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Tabcorp declares war as NSW venues consider Crownbet machines

Tabcorp writes to NSW clubs

Tabcorp has waged war on Crownbet following the deal between the online betting operator and ClubsNSW.

Tabcorp, which signed a 20-year exclusivity deal with NSW government in 2013, has pointed out clubs in NSW could be breaching the law if they go ahead with the deal for Crownbet to install ATM-style withdrawal machines.

The move is part of a 10-year deal between ClubsNSW and Crownbet, where the clubs will earn commissions on all bets members make via the online betting operator in the venues, as confirmed last week.

Tabcorp – which offers TAB betting facilities in clubs and pubs all around NSW – has subsequently written to the hundreds of ClubsNSW venues detailing a potential breach of the law if they go ahead with the machine installation.

The letter, written by Tabcorp Chief Executive, David Attenborough, detailed his company was the “sole wagering provider that is entitled to provide gambling services (including digital wagering) off-course in New South Wales, by virtue of its wagering licence and New South Wales wagering legislation.”

Attenborough said it was reviewing the machines and outlined the service could cause Crownbet or a club operator to be breaching sections of the Unlawful Gambling Act.

“We note that s31 of that Act prohibits an owner or occupier of a premises from knowingly allowing the premises to be used for, or in connection with, bookmaking carried on by or on behalf of a person who is not a licensed bookmaker,” Attenborough wrote.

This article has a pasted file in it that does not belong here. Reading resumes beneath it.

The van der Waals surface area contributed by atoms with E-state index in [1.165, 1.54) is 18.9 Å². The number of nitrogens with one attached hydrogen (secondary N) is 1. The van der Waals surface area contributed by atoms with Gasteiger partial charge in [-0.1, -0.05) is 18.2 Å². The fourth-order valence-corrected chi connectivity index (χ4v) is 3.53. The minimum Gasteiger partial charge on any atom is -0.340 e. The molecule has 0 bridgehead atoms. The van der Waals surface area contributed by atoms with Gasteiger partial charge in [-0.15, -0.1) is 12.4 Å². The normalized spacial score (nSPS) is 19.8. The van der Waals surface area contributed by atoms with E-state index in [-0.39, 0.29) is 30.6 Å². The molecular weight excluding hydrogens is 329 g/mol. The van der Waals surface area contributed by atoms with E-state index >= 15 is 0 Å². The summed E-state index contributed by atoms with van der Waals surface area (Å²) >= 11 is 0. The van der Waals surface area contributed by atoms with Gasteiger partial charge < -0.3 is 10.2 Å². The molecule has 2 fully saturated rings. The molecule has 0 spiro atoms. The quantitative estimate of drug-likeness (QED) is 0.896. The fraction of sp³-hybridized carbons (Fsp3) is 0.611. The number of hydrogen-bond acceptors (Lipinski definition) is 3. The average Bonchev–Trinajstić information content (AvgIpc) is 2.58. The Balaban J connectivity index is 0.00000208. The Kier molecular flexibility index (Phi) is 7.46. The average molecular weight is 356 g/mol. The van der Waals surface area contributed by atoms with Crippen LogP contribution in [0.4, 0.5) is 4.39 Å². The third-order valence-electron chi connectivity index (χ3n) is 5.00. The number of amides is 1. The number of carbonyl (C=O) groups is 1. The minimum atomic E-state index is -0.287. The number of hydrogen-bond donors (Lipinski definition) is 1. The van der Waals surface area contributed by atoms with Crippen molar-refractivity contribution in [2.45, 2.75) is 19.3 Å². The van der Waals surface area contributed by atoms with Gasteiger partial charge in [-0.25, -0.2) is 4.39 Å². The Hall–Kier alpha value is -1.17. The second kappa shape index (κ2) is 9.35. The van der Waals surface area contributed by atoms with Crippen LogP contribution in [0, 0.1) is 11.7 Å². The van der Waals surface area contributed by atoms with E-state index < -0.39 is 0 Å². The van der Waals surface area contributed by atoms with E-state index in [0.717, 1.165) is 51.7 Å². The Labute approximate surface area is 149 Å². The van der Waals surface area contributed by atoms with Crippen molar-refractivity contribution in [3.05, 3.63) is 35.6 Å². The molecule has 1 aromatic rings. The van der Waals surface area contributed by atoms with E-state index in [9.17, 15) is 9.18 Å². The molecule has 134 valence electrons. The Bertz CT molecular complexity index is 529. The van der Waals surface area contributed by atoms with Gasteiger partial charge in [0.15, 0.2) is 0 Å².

“Tabcorp’s strong understanding is that CrownBet is not a licensed bookmaker for the purposes of the Unlawful Gambling Act.

“We encourage you to evaluate the CrownBet proposal in light of the legal risks as well as Tabcorp’s commercial offering.”

The deal got the green light after it was revealed ClubsNSW’s venues have been unhappy with the fees incurred from the TAB facilities, and from broadcasting the Tabcorp-owned Sky Racing service.

ClubsNSW CEO Anthony Ball said over 90 per cent of the clubs in the state have lost money on TAB outlets as more and more people choose to gamble online.

“Our arrangement with CrownBet will ensure all NSW clubs get their fair share from digital bets and will help ensure the industry’s long-term viability,” he said.

The 20-year deal between Tabcorp and NSW clubs and pubs was agreed to by the state’s government and cost Tabcorp $75 million, but it will lose its monopoly if the machines are rolled out.

“Liquor and Gaming NSW will examine the (CrownBet/Clubs) arrangements to ensure they are consistent with regulatory requirements,” A spokesman for Gaming and Racing Minister, Paul Toole said.

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